LAST EDITED ON 07-09-09 AT 04:54 PM (EST)
I think this question needs another one answered before we can tackle the first: what are the established paths to the end?
Take Survivor for the primary examples (and bear with me for a few paragraphs). There are a number of trails to the endgame, some of which are easier to follow than others. The ones cited below aren't the full tally of the blazed, but they'll work for a sample.
Tom's game works here: be so essential to the group's effort that only one person can remotely consider voting you out, lead an alliance (and tribe) that dominates the group stage -- then power past the individual challenges to the point where when anyone finally does want to get rid of you, they can't. Get a jury that respects all of it, walk away with the title.
A lot of people try to follow this route, but Amber had the most luck with it: attach yourself to someone everybody hates, always have them as the primary target, lurk in the weeds while they collect every last bit of resentment -- then sit down next to the loathed one and softly say 'There's no one else to vote for but me.' Cash check.
Bob and Ethan light the way down this road: make friends everywhere you go, get people to trust you, form bonds that go deeper than the foxhole mentality, delving into all-out family ties -- then, when things threaten to go wrong, smile gently and ask them if they want to vote out their father/brother. They don't. And they never do.
Three paths out of what I've currently got around a dozen. But we know what works for that game, even if we don't know why some people can pull them off when others fall into the gutter.
What works for Big Brother?
Because there's a problem: paths travel around structure. BB barely has basic rules to follow: the game mutates too much with each incarnation to have any hope of entering with a set plan. If the Survivors follow trails, the more intelligent (or lucky) of the hamsters are scrambling up cliffs using handholds that give way the moment their weight comes off them: no turning back, no hope but to keep moving forward and hope an entire shelf of rock doesn't fall away under your grip. Will's mad-but-methodical climb barely has any resemblance to Dan's, which can't relate to Jun, who never heard of Dick -- and so on down the line.
Tell me what defined each winner's game (even if for some, it just came down to luck) -- and then I'll tell you what makes a good player, at least for that incarnation of the series. Because another problem with BB is that the constant shifting of the cliff face means few things stand a chance of working twice.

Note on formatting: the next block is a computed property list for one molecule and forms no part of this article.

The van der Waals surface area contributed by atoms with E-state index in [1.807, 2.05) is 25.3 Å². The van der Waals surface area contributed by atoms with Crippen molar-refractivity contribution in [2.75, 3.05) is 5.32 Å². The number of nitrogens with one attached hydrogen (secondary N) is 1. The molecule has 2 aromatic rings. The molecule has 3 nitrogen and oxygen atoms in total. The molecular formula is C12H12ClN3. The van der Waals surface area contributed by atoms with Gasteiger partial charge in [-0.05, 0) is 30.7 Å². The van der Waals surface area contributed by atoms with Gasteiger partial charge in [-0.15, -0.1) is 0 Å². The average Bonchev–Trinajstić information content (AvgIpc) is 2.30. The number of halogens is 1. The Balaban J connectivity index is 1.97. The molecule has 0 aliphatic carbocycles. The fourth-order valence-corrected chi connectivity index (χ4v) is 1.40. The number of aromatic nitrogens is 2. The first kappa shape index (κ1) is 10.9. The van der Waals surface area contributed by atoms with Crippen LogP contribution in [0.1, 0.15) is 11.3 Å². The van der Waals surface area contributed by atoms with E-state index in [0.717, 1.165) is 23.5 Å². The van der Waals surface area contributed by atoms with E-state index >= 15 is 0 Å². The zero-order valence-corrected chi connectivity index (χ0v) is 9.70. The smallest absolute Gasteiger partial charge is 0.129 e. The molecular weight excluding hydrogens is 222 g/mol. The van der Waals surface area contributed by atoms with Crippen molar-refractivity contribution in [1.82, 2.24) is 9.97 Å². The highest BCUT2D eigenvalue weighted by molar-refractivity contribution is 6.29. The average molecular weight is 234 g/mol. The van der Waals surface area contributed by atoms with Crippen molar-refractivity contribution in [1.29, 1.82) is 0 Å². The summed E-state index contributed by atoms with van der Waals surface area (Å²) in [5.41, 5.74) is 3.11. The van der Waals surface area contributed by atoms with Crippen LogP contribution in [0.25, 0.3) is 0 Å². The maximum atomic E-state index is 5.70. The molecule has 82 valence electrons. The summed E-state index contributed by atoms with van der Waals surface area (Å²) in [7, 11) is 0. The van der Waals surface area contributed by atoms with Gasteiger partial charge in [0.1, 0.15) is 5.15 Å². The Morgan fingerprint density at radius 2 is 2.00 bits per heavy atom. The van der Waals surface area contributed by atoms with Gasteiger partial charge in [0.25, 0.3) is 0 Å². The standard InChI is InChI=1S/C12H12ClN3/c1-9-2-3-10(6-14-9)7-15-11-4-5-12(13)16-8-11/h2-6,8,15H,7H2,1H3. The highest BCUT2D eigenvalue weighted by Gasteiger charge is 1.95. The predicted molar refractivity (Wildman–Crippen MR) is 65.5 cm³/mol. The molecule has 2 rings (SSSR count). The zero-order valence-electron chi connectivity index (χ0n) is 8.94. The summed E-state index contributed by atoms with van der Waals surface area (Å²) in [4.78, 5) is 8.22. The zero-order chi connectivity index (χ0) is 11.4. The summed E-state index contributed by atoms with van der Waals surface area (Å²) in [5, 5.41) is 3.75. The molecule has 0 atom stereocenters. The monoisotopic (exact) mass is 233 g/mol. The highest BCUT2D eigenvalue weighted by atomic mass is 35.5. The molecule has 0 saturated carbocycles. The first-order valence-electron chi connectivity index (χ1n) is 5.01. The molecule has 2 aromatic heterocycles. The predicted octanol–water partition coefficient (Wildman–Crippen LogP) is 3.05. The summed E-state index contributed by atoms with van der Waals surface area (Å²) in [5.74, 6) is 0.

Survivor's examples work here. The path of strength through BB has always been simple to define (if impossible to follow): win HoH every other week, win Veto every week. No one's done it yet. It'll work every time as long as the jury respects your efforts -- it just happens to be really unlikely. (And BB juries tend to be extra-petty.)
Meanwhile, charisma is generally forbidden by those who arrange the hamster selection and is almost impossible to work anyway without being seen as a jury threat: Will may have come closest with a smirk and a 'gotcha'! Boogie Mike played shadow until his cover was banished, then scrambled. Would either game work a second time for a different player?
You work all the angles to get rid of your most dangerous rival and she gets twisted back into the house ten minutes after the vote. Your alliance nominates the danger player, with your group holding HoH week after week while having the votes to get rid of him -- but there's that pesky Veto again. The house is finally aligned with you to get rid of the pest, except that this is the week we're going back to a public vote. Your best ally just became America's Player and America doesn't care what you had planned: he's voting to save your enemy because he's getting paid to do so.
Plan for it? Build a strategy that incorporates a thousand what-ifs based on the potential actions of lunatics? Good luck.
What makes a good player? Define how BB works as a game, and then maybe we can figure out how it's supposed to be played. But I can tell you what doesn't make or want one: the casting department. Because one man beat the game -- and their only purpose in existence since has been to make sure it never happens again. Who do you think keeps knocking the handholds off the rock?
I think the key quality for any hamster is adaptability: the ability to twist in the wind and decide that was the direction you should be going anyway. When you don't know what's coming and can't possibly plan for it, you need to think fast, on your feet, and generally at a full run: something's gaining on you. But that's a rare quality...
...and the series doesn't cast for that either.